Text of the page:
I would like to consider how learning relationships develop in education. In this regard, what I will have to say will have immediate application to support for online university education, but I hope the discussion will not be limited to such. In fact, I hope what I assert here will become the basis for a community of life-long learning, in which on-going education is seen as the greatest indicator of personal democracy and a free community.
(Seth Godin's discussion of an enlightened marketing strategy provided a useful outline for my reflections.)
The goal of personal education is often seen as equipping for a marketable career (the first question asked by grandparents hearing that their (lovely and talented) grandchild is majoring in X at university--supposing that X is not equal to pre-med, pre-law, business, or similarly obvious income-generating fields-- is: "X? Is there any money in that?". While it might be possible to define a goal of life-long learning as the continual equipping in the area of marketable skills, people often choose areas of learning as much out of personal interest motivations as career opportunity. Many students study fields they have talent and interest in for many years while only marginally concerning themselves with the income potential of the field of learning they are engaged in. However, these motivations are all individual in nature. What if we chose more cooperative goals? Would these necessarily set aside or demote individual goals? Would these necessarily sidetrack financial ambitions?
When we engage in individual study and learning, we may have individual goals and motives for our learning, but when we enter the realm of relational learning, we step onto the path to the learning commons. In this community, we will succeed when collaborative relationships are evident throughout the group we engage. In such a learning commons, the terms colleague and collegiality express new levels of relational experience in education. Without a great deal of regard (necessarily) for the subject matter of the learning experience, we find ourselves caught up in the common experience and rich relationship that results from collaboration in research.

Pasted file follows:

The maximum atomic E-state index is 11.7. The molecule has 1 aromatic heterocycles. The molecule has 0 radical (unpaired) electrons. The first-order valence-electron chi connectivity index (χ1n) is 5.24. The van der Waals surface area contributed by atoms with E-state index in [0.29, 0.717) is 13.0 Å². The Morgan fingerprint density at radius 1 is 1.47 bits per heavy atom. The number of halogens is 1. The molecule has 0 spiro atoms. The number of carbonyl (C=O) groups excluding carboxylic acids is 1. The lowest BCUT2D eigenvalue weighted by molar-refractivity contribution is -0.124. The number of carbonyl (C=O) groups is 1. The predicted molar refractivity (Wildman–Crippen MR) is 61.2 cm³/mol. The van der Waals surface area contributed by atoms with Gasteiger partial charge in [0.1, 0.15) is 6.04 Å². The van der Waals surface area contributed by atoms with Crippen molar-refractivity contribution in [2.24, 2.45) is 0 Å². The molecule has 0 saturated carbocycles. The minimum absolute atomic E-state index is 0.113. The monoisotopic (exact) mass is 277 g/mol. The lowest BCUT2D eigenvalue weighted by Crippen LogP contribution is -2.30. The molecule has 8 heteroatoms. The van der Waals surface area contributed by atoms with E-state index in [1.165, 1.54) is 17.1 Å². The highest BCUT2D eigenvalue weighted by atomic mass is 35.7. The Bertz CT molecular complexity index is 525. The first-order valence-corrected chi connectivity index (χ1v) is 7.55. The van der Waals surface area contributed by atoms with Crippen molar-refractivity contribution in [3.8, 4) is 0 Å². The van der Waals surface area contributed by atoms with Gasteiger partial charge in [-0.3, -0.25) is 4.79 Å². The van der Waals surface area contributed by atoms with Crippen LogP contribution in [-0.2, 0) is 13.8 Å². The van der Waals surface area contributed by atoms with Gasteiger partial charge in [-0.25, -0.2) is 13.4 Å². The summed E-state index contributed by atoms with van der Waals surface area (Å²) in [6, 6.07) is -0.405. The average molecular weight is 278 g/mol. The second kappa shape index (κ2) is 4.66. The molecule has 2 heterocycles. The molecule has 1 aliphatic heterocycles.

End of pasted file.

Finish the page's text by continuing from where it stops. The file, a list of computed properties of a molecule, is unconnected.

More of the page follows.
Because the progress of the group in collaborative effort becomes so important to us, and because our level of collaboration provides more enjoyment and fulfillment than individual effort does, we find that our communications tend away from the establishment of territory and (political) hegemony that tend to value conformity and agreement over variation and honesty. Rather, we prefer the multiplex perspectives and variety that arises from difference (and différance), even when disharmony seems to be produced in our experience together (communion).
When learning is engaged as a personal and individual experience, learners may or may not achieve the knowledge, skills, and/or attitudes sought. However, learning as a collaborative process removes the risk inherent in individual effort. Because 'all of us together are smarter than each of us is alone' (sentiments, if not actual wording should be credited to Will Richardson), the weaknesses of each individual are minimized because others are involved in the learning process engaged as a cooperative and collective activity. In addition, individuals with strengths in areas model those strengths to others, creating an environment of skill development in the learning commons.
The individual learning event is relatively simple to describe compared to the collaborative learning event. Collaboration in learning inherently involves multiple perspectives, multiple roles, and an almost inevitable excitement and celebration over every achievement, whereas individual learners must provide their own audience-for-achievement/celebration. The coordination of effort and accomplishment makes learning events a shared experience, rather than an individual one.
When the individual learns, the process is more necessarily linear compared to collaborative efforts, given that few people have rich multi-tasking abilities at a depth readily available to the learning commons. While actions of individual learners may be seen as 'beads-on-a-string' from the perspective of narration or 'time-line' studies, collaborative is necessarily dynamic, hypertextual, and multi-dimensional, owing to the multiple actions of participants in the learning commons.